Ah, the trouble lovelorn males will go to to get some lovin’.

To attract mates, male bowerbirds play many roles—artist, decorator, architect, and a bit of an M.C. Escher. Australian researchers have found that not only will these birds build a castle and courtyard for their ladies, but they also employ forced perspective when doing so—a little trickery up their sleeves, um, wings.

Twenty species of bowerbirds live in Australia and Papua New Guinea. The males build a bower to attract females and decorate the area around the bower with brightly colored objects, shells, leaves, sticks, flowers, and so forth.

One species, the great bowerbirds, builds a bower avenue that leads to a courtyard that displays these objects. In 2010, Deakin University scientists found that when arranging the objects, the male birds create an optical illusion called forced perspective. The larger objects are moved to the back of the courtyard, farther away from the bower; smaller objects are placed closer to the entrance of the bower. The researchers believe that from inside the bower, a female bowerbird, viewing the objects, will think them all the same size.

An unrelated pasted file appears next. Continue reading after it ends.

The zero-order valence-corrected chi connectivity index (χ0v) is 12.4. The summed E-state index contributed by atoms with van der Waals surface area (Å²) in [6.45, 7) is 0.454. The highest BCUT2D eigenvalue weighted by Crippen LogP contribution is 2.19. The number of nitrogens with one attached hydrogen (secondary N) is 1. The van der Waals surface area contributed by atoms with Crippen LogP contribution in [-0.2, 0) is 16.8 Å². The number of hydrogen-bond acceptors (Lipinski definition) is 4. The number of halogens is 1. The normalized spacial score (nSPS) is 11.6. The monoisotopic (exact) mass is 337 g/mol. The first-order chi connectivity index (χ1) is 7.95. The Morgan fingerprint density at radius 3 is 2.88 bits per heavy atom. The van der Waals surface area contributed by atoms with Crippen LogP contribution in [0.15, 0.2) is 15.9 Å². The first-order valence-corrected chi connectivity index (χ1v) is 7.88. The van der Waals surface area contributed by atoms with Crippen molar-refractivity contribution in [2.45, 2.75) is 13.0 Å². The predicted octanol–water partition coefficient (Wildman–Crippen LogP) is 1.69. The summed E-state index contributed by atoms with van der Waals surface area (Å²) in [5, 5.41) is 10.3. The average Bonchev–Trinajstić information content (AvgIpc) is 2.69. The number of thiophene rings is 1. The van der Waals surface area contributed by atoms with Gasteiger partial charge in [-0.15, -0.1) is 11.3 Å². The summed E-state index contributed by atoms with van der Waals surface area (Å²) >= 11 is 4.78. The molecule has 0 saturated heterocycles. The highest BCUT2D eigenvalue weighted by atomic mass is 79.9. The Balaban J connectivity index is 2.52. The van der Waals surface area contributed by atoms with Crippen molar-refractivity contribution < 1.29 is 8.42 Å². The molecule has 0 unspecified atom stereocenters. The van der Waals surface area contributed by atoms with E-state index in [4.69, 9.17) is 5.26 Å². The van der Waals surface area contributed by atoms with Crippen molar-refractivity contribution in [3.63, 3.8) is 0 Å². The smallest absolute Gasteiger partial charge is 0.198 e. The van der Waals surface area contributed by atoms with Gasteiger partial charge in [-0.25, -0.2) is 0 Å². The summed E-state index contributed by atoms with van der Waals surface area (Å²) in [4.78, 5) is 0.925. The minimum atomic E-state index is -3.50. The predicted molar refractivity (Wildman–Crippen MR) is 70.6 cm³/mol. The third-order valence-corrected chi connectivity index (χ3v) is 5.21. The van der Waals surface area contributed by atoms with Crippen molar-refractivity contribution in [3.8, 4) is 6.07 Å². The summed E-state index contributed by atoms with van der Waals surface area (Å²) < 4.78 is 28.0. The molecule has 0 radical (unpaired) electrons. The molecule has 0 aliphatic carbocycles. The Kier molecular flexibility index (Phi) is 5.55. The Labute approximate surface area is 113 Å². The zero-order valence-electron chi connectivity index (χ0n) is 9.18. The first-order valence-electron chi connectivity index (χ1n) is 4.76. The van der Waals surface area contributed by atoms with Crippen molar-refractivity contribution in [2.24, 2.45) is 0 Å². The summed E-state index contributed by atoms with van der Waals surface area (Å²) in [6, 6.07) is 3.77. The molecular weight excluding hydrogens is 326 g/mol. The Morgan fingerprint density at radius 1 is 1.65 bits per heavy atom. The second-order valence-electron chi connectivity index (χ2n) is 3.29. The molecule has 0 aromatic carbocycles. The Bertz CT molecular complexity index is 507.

“This gives the illusion that the court is smaller than it is and anything displayed within the court is larger than it really is,” Deakin’s John Endler explains. “We know that this doesn’t happen by chance. When we improved or reversed the size order of the objects in the courts, the males put them back within three days. Bower geometry is obviously very important to them.”

A new study by the same Deakin team explains why this geometry is so important. The better the forced perspective works, the more lovin’ the male bowerbird will get, says Endler. “The best predictor of mating success… is when we consider how the gradient looks from the female’s point of view: males that construct courts that look evenly patterned to the female within the bower attract the most mates.” You can check out one such lucky male in this video.

The recent study was published in last week’s Science; the 2010 paper appeared in Current Biology.

Want to learn more about crazy animal mating habits? Come visit the Academy’s upcoming Animal Attraction exhibit, opening February 11.

Image: JJ Harrison

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